Thursday, March 31, 2011
Further adventures in flower seeking last Saturday. My friend Ron Hanko has several blogs about nature and orchids of the Pacific Northwest... http://nativeorchidsofthepacificnorthwest.blogspot.com/ http://ronaldhanko-orchidhunter.blogspot.com/ He told me his orchid club was having a show on Saturday at the Skagit Valley Garden Center. How convenient is that, right along the Freeway on the way to/from Washington Park!?! Do you sense method to my madness? I knew there would be something wonderful to see so I made it my must do. The garden center had many nice things about but I particularly loved these pussywillows. A Weeping Pussywillow
French Pussywillow. The wind was blowing and that added to the charm of the yellow tipped catkins.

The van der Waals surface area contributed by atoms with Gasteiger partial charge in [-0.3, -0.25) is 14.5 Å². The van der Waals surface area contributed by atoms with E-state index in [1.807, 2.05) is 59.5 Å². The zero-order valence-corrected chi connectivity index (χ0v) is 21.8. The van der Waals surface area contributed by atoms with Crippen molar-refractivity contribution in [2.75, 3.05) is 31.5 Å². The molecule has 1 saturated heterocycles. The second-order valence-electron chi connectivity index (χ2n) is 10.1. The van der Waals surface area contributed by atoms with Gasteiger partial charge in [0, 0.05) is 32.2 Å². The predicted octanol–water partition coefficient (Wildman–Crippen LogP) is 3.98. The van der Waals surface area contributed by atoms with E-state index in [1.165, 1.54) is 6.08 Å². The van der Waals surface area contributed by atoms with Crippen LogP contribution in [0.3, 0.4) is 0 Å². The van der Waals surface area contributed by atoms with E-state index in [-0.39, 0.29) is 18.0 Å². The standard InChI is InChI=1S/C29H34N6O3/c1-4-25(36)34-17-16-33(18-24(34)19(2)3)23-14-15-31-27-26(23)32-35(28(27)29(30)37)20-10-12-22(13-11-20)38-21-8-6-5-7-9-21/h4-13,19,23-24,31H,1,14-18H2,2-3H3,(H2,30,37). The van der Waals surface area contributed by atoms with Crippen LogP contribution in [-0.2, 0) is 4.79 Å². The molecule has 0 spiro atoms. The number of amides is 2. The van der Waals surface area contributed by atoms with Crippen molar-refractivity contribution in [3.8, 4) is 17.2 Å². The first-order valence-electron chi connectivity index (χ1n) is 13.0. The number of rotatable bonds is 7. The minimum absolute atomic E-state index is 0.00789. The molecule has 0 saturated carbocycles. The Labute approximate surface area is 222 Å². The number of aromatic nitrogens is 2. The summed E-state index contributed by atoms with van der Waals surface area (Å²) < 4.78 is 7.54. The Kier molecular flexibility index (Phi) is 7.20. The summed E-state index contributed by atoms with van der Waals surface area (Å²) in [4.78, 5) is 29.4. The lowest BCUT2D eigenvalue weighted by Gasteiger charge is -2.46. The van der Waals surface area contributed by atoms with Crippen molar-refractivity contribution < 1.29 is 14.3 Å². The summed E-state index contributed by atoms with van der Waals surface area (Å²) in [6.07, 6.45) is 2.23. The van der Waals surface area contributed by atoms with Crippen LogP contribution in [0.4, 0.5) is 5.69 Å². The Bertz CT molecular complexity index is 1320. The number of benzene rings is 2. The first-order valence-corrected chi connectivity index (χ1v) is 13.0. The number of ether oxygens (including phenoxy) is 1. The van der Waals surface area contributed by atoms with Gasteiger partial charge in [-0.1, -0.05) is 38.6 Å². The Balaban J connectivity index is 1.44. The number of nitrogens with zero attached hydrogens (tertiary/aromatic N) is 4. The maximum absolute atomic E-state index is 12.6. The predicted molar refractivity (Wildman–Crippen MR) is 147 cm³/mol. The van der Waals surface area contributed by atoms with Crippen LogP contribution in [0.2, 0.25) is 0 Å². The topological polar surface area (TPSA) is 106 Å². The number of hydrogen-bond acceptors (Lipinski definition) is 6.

Inside the main building the Orchid enthusiasts had their plants up for judging. Ron featured his Orchid Mountain.
Oh, it took my breath away. Inside this case was filled with orchids small and even smaller yet. Impossible small. Tiny small...teeny. Ron has featured many of them in his blog "Orchids in Bloom". You can see his report about the event and some of his wonderful pictures. ( he has a new camera too )
Here are a few of the photos that turned out. I hope I got the i.ds correct. I am sure Ron will let me know.
Lepanthes manabina. I recognize this from Rons Blog. A fuzzy leaf serves as a platter for the minute flower. The stem you see here, barely thicker than the base of a cats whisker. Visit Rons Orchid in Bloom blog to find out how the show went and to see another picture of this wonderful plant.
Lepanthopsis astrophora. It reminds me of some odd bit of hair fashion. The flowers bobble at the end of stems that spray out, thinner than the stem of the manatina. The body of the flower I would estimate not much longer than a rice grain.
This Dendrochilum wenzellii blooms in a long chain.
Finally this frustrating subject. I should have tried for more shots, the focus is off on this one. Bulbophyllum sharese "red spiders" I would estimate not more than the width of a 50 cent piece... 14 different flowers connected by the thinnest of stems.